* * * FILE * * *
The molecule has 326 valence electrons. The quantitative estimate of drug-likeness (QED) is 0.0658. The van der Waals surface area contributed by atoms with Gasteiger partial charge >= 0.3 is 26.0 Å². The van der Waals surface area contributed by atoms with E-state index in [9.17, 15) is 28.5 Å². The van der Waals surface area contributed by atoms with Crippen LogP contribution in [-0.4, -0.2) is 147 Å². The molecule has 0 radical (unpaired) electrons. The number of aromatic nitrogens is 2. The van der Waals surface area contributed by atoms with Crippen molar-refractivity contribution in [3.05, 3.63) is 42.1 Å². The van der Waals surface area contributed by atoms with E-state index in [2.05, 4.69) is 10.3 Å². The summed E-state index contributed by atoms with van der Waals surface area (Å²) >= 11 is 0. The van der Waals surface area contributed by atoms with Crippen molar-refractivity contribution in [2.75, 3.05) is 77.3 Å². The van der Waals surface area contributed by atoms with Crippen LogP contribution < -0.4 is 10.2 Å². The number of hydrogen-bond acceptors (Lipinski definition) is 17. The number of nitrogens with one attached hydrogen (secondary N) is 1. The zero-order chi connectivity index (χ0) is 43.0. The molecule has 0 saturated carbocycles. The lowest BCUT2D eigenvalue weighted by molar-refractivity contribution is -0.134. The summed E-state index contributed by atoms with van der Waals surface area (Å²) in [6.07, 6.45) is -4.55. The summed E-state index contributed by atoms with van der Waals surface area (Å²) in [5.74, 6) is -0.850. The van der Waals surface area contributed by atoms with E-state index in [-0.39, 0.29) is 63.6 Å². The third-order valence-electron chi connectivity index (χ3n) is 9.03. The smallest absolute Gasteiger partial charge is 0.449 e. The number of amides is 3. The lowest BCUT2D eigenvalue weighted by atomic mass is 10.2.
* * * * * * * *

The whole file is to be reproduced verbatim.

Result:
The molecule has 326 valence electrons. The quantitative estimate of drug-likeness (QED) is 0.0658. The van der Waals surface area contributed by atoms with Gasteiger partial charge >= 0.3 is 26.0 Å². The van der Waals surface area contributed by atoms with E-state index in [9.17, 15) is 28.5 Å². The van der Waals surface area contributed by atoms with Crippen LogP contribution in [-0.4, -0.2) is 147 Å². The molecule has 0 radical (unpaired) electrons. The number of aromatic nitrogens is 2. The van der Waals surface area contributed by atoms with Crippen molar-refractivity contribution in [3.05, 3.63) is 42.1 Å². The van der Waals surface area contributed by atoms with E-state index in [2.05, 4.69) is 10.3 Å². The summed E-state index contributed by atoms with van der Waals surface area (Å²) >= 11 is 0. The van der Waals surface area contributed by atoms with Crippen molar-refractivity contribution in [2.75, 3.05) is 77.3 Å². The van der Waals surface area contributed by atoms with Crippen LogP contribution < -0.4 is 10.2 Å². The number of hydrogen-bond acceptors (Lipinski definition) is 17. The number of nitrogens with one attached hydrogen (secondary N) is 1. The zero-order chi connectivity index (χ0) is 43.0. The molecule has 0 saturated carbocycles. The lowest BCUT2D eigenvalue weighted by molar-refractivity contribution is -0.134. The summed E-state index contributed by atoms with van der Waals surface area (Å²) in [6.07, 6.45) is -4.55. The summed E-state index contributed by atoms with van der Waals surface area (Å²) in [5.74, 6) is -0.850. The van der Waals surface area contributed by atoms with E-state index in [-0.39, 0.29) is 63.6 Å². The third-order valence-electron chi connectivity index (χ3n) is 9.03. The smallest absolute Gasteiger partial charge is 0.449 e. The number of amides is 3. The lowest BCUT2D eigenvalue weighted by atomic mass is 10.2.